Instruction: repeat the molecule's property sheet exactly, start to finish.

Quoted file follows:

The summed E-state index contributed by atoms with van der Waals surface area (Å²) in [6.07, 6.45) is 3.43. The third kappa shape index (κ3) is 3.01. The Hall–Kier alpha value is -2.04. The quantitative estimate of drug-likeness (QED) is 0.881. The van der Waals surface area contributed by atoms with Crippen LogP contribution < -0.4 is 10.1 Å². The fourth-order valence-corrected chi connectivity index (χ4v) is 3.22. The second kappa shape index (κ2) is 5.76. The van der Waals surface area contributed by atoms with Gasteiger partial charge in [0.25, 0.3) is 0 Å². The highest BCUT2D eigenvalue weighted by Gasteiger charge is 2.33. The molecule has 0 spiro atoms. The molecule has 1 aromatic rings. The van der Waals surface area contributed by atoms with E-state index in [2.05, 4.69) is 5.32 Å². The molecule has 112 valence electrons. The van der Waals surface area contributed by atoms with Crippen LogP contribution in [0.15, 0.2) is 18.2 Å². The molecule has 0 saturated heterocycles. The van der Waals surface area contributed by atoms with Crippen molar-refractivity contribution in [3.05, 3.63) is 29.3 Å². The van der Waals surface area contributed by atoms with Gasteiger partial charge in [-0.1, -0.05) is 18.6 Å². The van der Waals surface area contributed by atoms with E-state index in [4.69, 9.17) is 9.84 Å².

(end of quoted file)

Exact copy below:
The summed E-state index contributed by atoms with van der Waals surface area (Å²) in [6.07, 6.45) is 3.43. The third kappa shape index (κ3) is 3.01. The Hall–Kier alpha value is -2.04. The quantitative estimate of drug-likeness (QED) is 0.881. The van der Waals surface area contributed by atoms with Crippen LogP contribution < -0.4 is 10.1 Å². The fourth-order valence-corrected chi connectivity index (χ4v) is 3.22. The second kappa shape index (κ2) is 5.76. The van der Waals surface area contributed by atoms with Gasteiger partial charge in [0.25, 0.3) is 0 Å². The highest BCUT2D eigenvalue weighted by Gasteiger charge is 2.33. The molecule has 0 spiro atoms. The molecule has 1 aromatic rings. The van der Waals surface area contributed by atoms with E-state index in [2.05, 4.69) is 5.32 Å². The molecule has 112 valence electrons. The van der Waals surface area contributed by atoms with Crippen LogP contribution in [0.15, 0.2) is 18.2 Å². The molecule has 0 saturated heterocycles. The van der Waals surface area contributed by atoms with Crippen molar-refractivity contribution in [3.05, 3.63) is 29.3 Å². The van der Waals surface area contributed by atoms with Gasteiger partial charge in [-0.1, -0.05) is 18.6 Å². The van der Waals surface area contributed by atoms with E-state index in [4.69, 9.17) is 9.84 Å².